Other objects and features of this invention may be understood through the following description, in conjunction with the accompanying drawings, in which:
FIG. 1 is a block diagram showing an arrangement of a conventional serial interface keyboard apparatus and terminal main unit;
FIG. 2 is an explanatory view showing the state in which signals are sent, in connection with a conventional repeat control operation;
FIG. 3 is a block diagram showing the entire arrangement of a serial interface keyboard apparatus according to one embodiment of this invention;
FIG. 4 is a block diagram showing the circuit arrangement of a keyboard controller of the embodiment of FIG. 3;
FIG. 5 is a circuit block diagram showing a detail of the circuit arrangement of FIG. 4;
FIGS. 6 and 7 each show the command/data transmission format of the embodiment of this invention;
FIG. 8 is a view showing the signal transmission/reception format of the embodiment of this invention;
FIG. 9 is a view showing a modified signal transmission/reception format of FIG. 8; and
FIG. 10 is a flow chart showing the operation of the embodiment of this invention.
One embodiment of this invention may be explained as follows, with reference to the accompanying drawing sheets.
FIG. 3 is a block diagram showing the entire arrangement of a serial interface keyboard apparatus according to one embodiment of this invention. FIG. 4 is a block diagram showing an arrangement of the serial interface keyboard apparatus 200 shown in FIG. 3. FIG. 5 is a block diagram showing the keyboard controller 202 shown in FIG. 4. In FIG. 3, a terminal main unit 100, such as a processing unit, controls the keyboard 200 as one peripheral unit. The keyboard apparatus 200 is connected to the terminal main unit 100, through a serial interface line 300. A keyboard interface controller KBI 101 in the terminal main unit 100 has a serial interface control function and permits data transfer to and from the keyboard apparatus 200, through the serial interface line 300. The keyboard interface controller 101 sends polling data (POL) to the keyboard apparatus for each predetermined cycle (for example, 200 msec). The keyboard apparatus 200 consists of a keyboard section KB 201 comprised of a matrix array of data keys and function keys, and a keyboard controller KBC 202 having a serial interface control function. The controller KBC 202 is comprised of the one-chip microprocessor KBC-LSI 210 shown in FIGS. 4 and 5. Model 8048 (Intel Corporation), for example, can be used as the microprocessor. A portion (2 bytes) of a RAM 211 in the microprocessor KBC-LSI is used as a repeat control counter (CNTA, CNTB). Counter CNTA permits a set value RCDA for repeat start timing control to be preset and performs a sequential down count. Counter CNTB permits a set value RCDB for repeat time interval control to be preset and performs a sequential down count. Although, for ease of explanation, counters CNTA and CNTB are separately shown; in actual practice, the set values RCDA, RCDB may be selectively supplied as preset data to one counter (one byte), for counting the number of pollings. In this case, a total of 3 bytes may be used: one byte for a subtraction counter, and two bytes for holding the preset values RCDA, RCDB.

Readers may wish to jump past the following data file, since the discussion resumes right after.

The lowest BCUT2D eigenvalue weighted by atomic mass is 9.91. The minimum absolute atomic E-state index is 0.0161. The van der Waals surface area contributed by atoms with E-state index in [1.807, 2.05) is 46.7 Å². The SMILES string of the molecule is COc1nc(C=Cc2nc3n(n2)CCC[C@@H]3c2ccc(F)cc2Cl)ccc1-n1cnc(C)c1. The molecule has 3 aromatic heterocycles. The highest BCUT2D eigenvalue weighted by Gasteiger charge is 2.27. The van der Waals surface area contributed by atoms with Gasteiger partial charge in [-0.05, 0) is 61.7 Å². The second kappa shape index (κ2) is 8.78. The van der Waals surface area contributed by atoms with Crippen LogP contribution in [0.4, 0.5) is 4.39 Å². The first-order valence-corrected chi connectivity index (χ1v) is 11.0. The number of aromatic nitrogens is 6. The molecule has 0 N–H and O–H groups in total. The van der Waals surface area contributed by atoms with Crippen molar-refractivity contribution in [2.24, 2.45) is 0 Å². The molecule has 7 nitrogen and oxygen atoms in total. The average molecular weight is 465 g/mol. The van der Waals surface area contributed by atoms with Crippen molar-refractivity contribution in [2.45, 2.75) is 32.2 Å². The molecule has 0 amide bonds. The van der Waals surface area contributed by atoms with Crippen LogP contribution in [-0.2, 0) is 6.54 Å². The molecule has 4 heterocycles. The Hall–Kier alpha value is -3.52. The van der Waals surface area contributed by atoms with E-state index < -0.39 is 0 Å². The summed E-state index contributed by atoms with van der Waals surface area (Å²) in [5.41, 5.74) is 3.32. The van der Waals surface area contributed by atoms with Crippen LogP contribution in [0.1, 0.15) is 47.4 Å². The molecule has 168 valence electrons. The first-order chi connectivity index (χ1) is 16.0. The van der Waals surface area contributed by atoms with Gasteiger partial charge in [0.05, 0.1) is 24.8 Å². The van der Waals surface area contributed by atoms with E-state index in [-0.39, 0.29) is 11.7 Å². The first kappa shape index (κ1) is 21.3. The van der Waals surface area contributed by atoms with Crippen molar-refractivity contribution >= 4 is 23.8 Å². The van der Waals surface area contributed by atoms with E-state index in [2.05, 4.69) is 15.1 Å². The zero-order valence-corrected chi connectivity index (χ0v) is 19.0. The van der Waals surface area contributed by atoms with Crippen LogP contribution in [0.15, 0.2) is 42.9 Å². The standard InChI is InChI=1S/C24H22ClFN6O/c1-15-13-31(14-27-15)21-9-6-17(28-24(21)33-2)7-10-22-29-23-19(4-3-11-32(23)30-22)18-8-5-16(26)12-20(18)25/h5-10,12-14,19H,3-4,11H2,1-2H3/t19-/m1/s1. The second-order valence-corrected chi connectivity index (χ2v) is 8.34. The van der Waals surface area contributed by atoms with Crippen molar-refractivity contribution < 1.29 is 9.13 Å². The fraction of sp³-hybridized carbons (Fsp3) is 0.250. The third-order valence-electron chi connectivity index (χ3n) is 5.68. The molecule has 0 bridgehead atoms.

In FIG. 4, the microprocessor KBC-LSI 210 in the controller KBC 202 has a 64-byte RAM, including preset value holding areas RCDA, RCDB and subtraction counters CNTA and CNTB KBC-LSI 210 delivers a scan signal SC, as an output signal to the keyboard 201. This scan signal SC is supplied to a decoder 212 connected to the output of KBC-LSI 210, where it is decoded to produce scan signal KBC. Scan signal KBC is supplied through a scan line 213 to the keyboard section 201, and a key code signal corresponding to the operated key is sent to KBC-LSI 210 through a return-line 214. FIG. 5 shows a detailed circuit of KBC-LSI 210 and decoder 212.
FIGS. 6 to 10 are views explaining the operation of the embodiment of this invention. FIG. 6 shows a data transfer format, from the terminal main unit to the keyboard apparatus; FIG. 7 shows a data transfer format, from the keyboard apparatus to the terminal main unit 100; FIGS. 8 and 9 each show a signal transfer between the terminal main unit 100 and the keyboard apparatus; and FIG. 10 shows a flow chart for a repeat control apparatus.
The operation of the embodiment of this invention may be explained as follows, with reference to the flow chart of FIG. 10.